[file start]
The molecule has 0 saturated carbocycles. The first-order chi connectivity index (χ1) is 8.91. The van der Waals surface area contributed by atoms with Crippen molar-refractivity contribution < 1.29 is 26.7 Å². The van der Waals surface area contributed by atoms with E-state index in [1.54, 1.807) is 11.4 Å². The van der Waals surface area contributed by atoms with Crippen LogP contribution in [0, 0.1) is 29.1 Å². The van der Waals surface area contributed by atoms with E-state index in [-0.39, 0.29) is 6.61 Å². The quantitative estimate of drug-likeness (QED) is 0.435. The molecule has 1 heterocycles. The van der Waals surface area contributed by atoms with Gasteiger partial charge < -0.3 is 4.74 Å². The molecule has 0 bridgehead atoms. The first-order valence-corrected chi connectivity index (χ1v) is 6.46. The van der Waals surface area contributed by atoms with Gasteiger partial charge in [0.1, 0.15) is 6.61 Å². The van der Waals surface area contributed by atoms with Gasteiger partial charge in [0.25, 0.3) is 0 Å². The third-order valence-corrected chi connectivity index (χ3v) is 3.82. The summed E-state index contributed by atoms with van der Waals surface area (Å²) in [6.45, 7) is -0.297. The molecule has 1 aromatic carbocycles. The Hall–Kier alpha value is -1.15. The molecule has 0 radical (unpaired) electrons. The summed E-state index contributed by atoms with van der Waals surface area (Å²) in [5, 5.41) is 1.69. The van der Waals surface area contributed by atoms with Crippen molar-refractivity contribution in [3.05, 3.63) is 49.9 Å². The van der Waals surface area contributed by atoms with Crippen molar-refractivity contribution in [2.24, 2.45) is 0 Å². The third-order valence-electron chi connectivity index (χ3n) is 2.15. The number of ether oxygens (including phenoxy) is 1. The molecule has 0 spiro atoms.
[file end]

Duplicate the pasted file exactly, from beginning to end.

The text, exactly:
The molecule has 0 saturated carbocycles. The first-order chi connectivity index (χ1) is 8.91. The van der Waals surface area contributed by atoms with Crippen molar-refractivity contribution < 1.29 is 26.7 Å². The van der Waals surface area contributed by atoms with E-state index in [1.54, 1.807) is 11.4 Å². The van der Waals surface area contributed by atoms with Crippen LogP contribution in [0, 0.1) is 29.1 Å². The van der Waals surface area contributed by atoms with E-state index in [-0.39, 0.29) is 6.61 Å². The quantitative estimate of drug-likeness (QED) is 0.435. The molecule has 1 heterocycles. The van der Waals surface area contributed by atoms with Gasteiger partial charge < -0.3 is 4.74 Å². The molecule has 0 bridgehead atoms. The first-order valence-corrected chi connectivity index (χ1v) is 6.46. The van der Waals surface area contributed by atoms with Gasteiger partial charge in [0.1, 0.15) is 6.61 Å². The van der Waals surface area contributed by atoms with Gasteiger partial charge in [0.25, 0.3) is 0 Å². The third-order valence-corrected chi connectivity index (χ3v) is 3.82. The summed E-state index contributed by atoms with van der Waals surface area (Å²) in [6.45, 7) is -0.297. The molecule has 1 aromatic carbocycles. The Hall–Kier alpha value is -1.15. The molecule has 0 radical (unpaired) electrons. The summed E-state index contributed by atoms with van der Waals surface area (Å²) in [5, 5.41) is 1.69. The van der Waals surface area contributed by atoms with Crippen molar-refractivity contribution in [3.05, 3.63) is 49.9 Å². The van der Waals surface area contributed by atoms with Crippen molar-refractivity contribution in [2.24, 2.45) is 0 Å². The third-order valence-electron chi connectivity index (χ3n) is 2.15. The number of ether oxygens (including phenoxy) is 1. The molecule has 0 spiro atoms.